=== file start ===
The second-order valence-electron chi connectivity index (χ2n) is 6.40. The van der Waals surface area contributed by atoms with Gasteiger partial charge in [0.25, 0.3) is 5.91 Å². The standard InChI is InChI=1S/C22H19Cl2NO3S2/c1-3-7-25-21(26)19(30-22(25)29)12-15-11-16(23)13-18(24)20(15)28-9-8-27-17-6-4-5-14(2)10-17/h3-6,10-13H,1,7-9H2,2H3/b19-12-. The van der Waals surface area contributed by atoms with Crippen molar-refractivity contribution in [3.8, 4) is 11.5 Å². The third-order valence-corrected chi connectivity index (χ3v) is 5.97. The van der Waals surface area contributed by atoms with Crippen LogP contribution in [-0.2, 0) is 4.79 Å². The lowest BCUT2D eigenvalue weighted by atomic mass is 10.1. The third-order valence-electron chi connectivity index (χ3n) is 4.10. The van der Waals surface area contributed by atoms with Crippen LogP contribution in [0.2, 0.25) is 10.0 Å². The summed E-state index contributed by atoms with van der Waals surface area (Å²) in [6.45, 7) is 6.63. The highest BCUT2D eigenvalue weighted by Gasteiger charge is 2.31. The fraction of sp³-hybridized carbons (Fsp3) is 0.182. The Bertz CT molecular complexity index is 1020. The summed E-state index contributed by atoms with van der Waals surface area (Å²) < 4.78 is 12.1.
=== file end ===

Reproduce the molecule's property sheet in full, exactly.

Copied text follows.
The second-order valence-electron chi connectivity index (χ2n) is 6.40. The van der Waals surface area contributed by atoms with Gasteiger partial charge in [0.25, 0.3) is 5.91 Å². The standard InChI is InChI=1S/C22H19Cl2NO3S2/c1-3-7-25-21(26)19(30-22(25)29)12-15-11-16(23)13-18(24)20(15)28-9-8-27-17-6-4-5-14(2)10-17/h3-6,10-13H,1,7-9H2,2H3/b19-12-. The van der Waals surface area contributed by atoms with Crippen molar-refractivity contribution in [3.8, 4) is 11.5 Å². The third-order valence-corrected chi connectivity index (χ3v) is 5.97. The van der Waals surface area contributed by atoms with Crippen LogP contribution in [-0.2, 0) is 4.79 Å². The lowest BCUT2D eigenvalue weighted by atomic mass is 10.1. The third-order valence-electron chi connectivity index (χ3n) is 4.10. The van der Waals surface area contributed by atoms with Crippen LogP contribution in [0.2, 0.25) is 10.0 Å². The summed E-state index contributed by atoms with van der Waals surface area (Å²) in [6.45, 7) is 6.63. The highest BCUT2D eigenvalue weighted by Gasteiger charge is 2.31. The fraction of sp³-hybridized carbons (Fsp3) is 0.182. The Bertz CT molecular complexity index is 1020. The summed E-state index contributed by atoms with van der Waals surface area (Å²) < 4.78 is 12.1.